This study used longitudinal survey data to investigate how unemployment insurance recipients in California changed their job search strategies and ways of coping with financial hardships during a six- to nine-month period after they started receiving benefits.
Those Hit Hard by Great Recession Struggle to Recover Years Later
The unemployment insurance (UI) system is designed to temporarily ease the burden of unemployment while workers look for new jobs. In a study for the Department of Labor, however, Mathematica researchers found that many of the UI recipients who collected all of their benefits (over one-quarter of all beneficiaries) still faced significant challenges four to six years later. This research, along with another recently released Mathematica study, sheds light on the experiences of UI recipients after the Great Recession, which began in 2007.
In the recession’s aftermath, unemployment rates peaked at about 10 percent, and the average length of unemployment was almost twice as high as it had been at any other point since World War II. In response, Congress extended UI benefits to a maximum of 99 weeks for eligible recipients (up to 73 weeks longer than usual). These benefits helped many people manage joblessness, but some still struggled to recover after the extended assistance period.
Comparison of employment rates 4–6 years after unemployment benefit claim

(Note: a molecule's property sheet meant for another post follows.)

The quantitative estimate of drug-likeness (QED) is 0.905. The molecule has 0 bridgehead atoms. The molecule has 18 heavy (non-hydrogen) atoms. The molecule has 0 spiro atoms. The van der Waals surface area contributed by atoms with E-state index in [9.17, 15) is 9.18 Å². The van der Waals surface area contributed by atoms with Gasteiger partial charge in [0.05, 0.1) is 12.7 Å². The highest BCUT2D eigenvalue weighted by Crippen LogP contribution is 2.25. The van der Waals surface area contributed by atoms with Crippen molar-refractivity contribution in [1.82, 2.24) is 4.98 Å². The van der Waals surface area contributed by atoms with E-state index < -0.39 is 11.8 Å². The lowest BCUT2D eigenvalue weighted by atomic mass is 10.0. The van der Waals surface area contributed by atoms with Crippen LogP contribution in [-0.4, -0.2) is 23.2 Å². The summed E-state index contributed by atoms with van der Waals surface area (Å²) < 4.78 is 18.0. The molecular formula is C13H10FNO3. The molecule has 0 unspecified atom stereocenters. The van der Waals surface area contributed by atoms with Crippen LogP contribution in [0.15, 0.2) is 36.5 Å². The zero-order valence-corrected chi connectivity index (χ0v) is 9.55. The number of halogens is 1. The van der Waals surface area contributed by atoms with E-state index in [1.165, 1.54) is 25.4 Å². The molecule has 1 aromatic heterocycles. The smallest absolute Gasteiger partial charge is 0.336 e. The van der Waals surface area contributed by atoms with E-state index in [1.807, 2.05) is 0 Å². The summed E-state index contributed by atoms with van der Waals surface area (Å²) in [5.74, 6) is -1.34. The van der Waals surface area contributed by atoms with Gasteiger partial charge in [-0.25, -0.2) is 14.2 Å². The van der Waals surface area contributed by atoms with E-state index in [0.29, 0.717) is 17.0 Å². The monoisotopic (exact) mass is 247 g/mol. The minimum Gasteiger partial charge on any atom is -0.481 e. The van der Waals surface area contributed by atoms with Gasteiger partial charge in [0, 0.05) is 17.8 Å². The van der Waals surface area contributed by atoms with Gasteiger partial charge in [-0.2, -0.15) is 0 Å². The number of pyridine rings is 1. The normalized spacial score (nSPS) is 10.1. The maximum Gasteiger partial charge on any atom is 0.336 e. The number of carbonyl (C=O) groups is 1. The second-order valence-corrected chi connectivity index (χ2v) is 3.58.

In comparison with people who did not use all their available UI benefits, people who exhausted benefits that began between January 2008 and September 2009 were much less likely to have jobs four to six years later and more likely to have left the labor force for reasons such as disability, retirement, or stopping the job search. They also experienced greater losses in household income and had higher rates of participation in other government assistance programs, such as the Supplemental Nutrition Assistance Program.
In a related study for the Department of Labor, Mathematica researchers used longitudinal data to investigate how UI recipients changed the way they looked for jobs and coped with financial hardships during a six- to nine-month period after they began receiving benefits.
Learn more about the findings in the report, “A Longitudinal Survey of Unemployment Insurance Recipients in Two Regions in California.”
A Longitudinal Survey of Unemployment Insurance Recipients in Two Regions in California
Exhaustees of Extended Unemployment Benefits Programs: Coping with the Aftermath of the Great Recession
This study examines the extent to which unemployment benefit recipients collected (“exhausted”) all of their benefit entitlements and the outcomes experienced by those who did so relative to (1) recipients who did not exhaust all of their benefits and (2) unemployed nonrecipients of benefits.